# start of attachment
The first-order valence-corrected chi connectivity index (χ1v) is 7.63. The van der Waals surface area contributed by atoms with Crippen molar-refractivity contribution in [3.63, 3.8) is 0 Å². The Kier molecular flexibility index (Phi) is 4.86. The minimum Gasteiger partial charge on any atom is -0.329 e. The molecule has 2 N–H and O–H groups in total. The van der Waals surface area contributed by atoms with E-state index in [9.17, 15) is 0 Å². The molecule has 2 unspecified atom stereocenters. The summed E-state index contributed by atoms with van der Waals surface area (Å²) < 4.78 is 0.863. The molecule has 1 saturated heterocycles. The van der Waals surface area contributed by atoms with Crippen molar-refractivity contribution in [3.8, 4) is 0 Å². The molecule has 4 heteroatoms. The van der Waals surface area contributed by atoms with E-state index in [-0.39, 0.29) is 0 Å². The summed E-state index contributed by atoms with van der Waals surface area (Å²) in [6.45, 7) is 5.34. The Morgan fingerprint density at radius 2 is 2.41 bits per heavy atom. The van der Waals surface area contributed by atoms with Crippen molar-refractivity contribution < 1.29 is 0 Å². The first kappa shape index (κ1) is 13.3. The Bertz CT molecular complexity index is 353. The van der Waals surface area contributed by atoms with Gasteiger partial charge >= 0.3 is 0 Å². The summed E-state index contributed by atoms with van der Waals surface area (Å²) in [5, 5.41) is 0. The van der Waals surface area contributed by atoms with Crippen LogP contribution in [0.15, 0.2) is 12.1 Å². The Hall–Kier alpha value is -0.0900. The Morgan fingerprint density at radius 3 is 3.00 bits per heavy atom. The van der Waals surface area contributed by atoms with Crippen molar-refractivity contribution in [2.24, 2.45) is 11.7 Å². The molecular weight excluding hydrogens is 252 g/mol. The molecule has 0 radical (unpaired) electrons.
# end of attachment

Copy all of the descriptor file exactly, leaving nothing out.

The first-order valence-corrected chi connectivity index (χ1v) is 7.63. The van der Waals surface area contributed by atoms with Crippen molar-refractivity contribution in [3.63, 3.8) is 0 Å². The Kier molecular flexibility index (Phi) is 4.86. The minimum Gasteiger partial charge on any atom is -0.329 e. The molecule has 2 N–H and O–H groups in total. The van der Waals surface area contributed by atoms with E-state index in [9.17, 15) is 0 Å². The molecule has 2 unspecified atom stereocenters. The summed E-state index contributed by atoms with van der Waals surface area (Å²) < 4.78 is 0.863. The molecule has 1 saturated heterocycles. The van der Waals surface area contributed by atoms with Crippen molar-refractivity contribution in [3.8, 4) is 0 Å². The molecule has 4 heteroatoms. The van der Waals surface area contributed by atoms with E-state index in [-0.39, 0.29) is 0 Å². The summed E-state index contributed by atoms with van der Waals surface area (Å²) in [6.45, 7) is 5.34. The Morgan fingerprint density at radius 2 is 2.41 bits per heavy atom. The van der Waals surface area contributed by atoms with Crippen molar-refractivity contribution < 1.29 is 0 Å². The first kappa shape index (κ1) is 13.3. The Bertz CT molecular complexity index is 353. The van der Waals surface area contributed by atoms with Gasteiger partial charge >= 0.3 is 0 Å². The summed E-state index contributed by atoms with van der Waals surface area (Å²) in [5, 5.41) is 0. The van der Waals surface area contributed by atoms with Crippen LogP contribution in [0.15, 0.2) is 12.1 Å². The Hall–Kier alpha value is -0.0900. The Morgan fingerprint density at radius 3 is 3.00 bits per heavy atom. The van der Waals surface area contributed by atoms with Crippen molar-refractivity contribution in [2.24, 2.45) is 11.7 Å². The molecular weight excluding hydrogens is 252 g/mol. The molecule has 0 radical (unpaired) electrons.